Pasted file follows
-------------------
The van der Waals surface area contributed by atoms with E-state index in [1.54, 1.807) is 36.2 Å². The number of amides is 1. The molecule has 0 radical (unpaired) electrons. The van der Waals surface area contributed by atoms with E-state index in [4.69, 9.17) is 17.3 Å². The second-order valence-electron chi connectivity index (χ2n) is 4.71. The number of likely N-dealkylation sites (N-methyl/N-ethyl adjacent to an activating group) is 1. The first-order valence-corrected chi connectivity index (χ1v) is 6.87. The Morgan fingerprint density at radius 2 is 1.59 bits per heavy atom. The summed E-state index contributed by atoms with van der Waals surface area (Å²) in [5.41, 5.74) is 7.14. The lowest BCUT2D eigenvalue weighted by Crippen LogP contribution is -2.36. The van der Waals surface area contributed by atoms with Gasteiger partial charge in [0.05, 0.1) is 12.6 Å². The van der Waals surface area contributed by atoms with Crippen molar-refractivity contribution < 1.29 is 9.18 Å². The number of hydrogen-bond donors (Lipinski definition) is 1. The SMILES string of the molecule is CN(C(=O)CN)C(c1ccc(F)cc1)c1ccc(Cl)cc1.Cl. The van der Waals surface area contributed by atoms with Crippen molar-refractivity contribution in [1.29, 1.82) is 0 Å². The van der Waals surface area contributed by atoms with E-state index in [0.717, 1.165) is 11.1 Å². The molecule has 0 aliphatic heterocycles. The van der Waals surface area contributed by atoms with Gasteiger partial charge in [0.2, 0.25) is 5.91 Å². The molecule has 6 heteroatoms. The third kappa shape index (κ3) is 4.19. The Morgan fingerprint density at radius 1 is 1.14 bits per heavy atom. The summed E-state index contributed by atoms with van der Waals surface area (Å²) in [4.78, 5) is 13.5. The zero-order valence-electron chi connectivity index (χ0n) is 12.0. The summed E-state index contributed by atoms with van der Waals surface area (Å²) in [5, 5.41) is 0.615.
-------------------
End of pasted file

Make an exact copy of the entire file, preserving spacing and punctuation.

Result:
The van der Waals surface area contributed by atoms with E-state index in [1.54, 1.807) is 36.2 Å². The number of amides is 1. The molecule has 0 radical (unpaired) electrons. The van der Waals surface area contributed by atoms with E-state index in [4.69, 9.17) is 17.3 Å². The second-order valence-electron chi connectivity index (χ2n) is 4.71. The number of likely N-dealkylation sites (N-methyl/N-ethyl adjacent to an activating group) is 1. The first-order valence-corrected chi connectivity index (χ1v) is 6.87. The Morgan fingerprint density at radius 2 is 1.59 bits per heavy atom. The summed E-state index contributed by atoms with van der Waals surface area (Å²) in [5.41, 5.74) is 7.14. The lowest BCUT2D eigenvalue weighted by Crippen LogP contribution is -2.36. The van der Waals surface area contributed by atoms with Gasteiger partial charge in [0.05, 0.1) is 12.6 Å². The van der Waals surface area contributed by atoms with Crippen molar-refractivity contribution < 1.29 is 9.18 Å². The number of hydrogen-bond donors (Lipinski definition) is 1. The SMILES string of the molecule is CN(C(=O)CN)C(c1ccc(F)cc1)c1ccc(Cl)cc1.Cl. The van der Waals surface area contributed by atoms with Crippen molar-refractivity contribution in [1.29, 1.82) is 0 Å². The van der Waals surface area contributed by atoms with E-state index in [0.717, 1.165) is 11.1 Å². The molecule has 0 aliphatic heterocycles. The van der Waals surface area contributed by atoms with Gasteiger partial charge in [0.2, 0.25) is 5.91 Å². The molecule has 6 heteroatoms. The third kappa shape index (κ3) is 4.19. The Morgan fingerprint density at radius 1 is 1.14 bits per heavy atom. The summed E-state index contributed by atoms with van der Waals surface area (Å²) in [4.78, 5) is 13.5. The zero-order valence-electron chi connectivity index (χ0n) is 12.0. The summed E-state index contributed by atoms with van der Waals surface area (Å²) in [5, 5.41) is 0.615.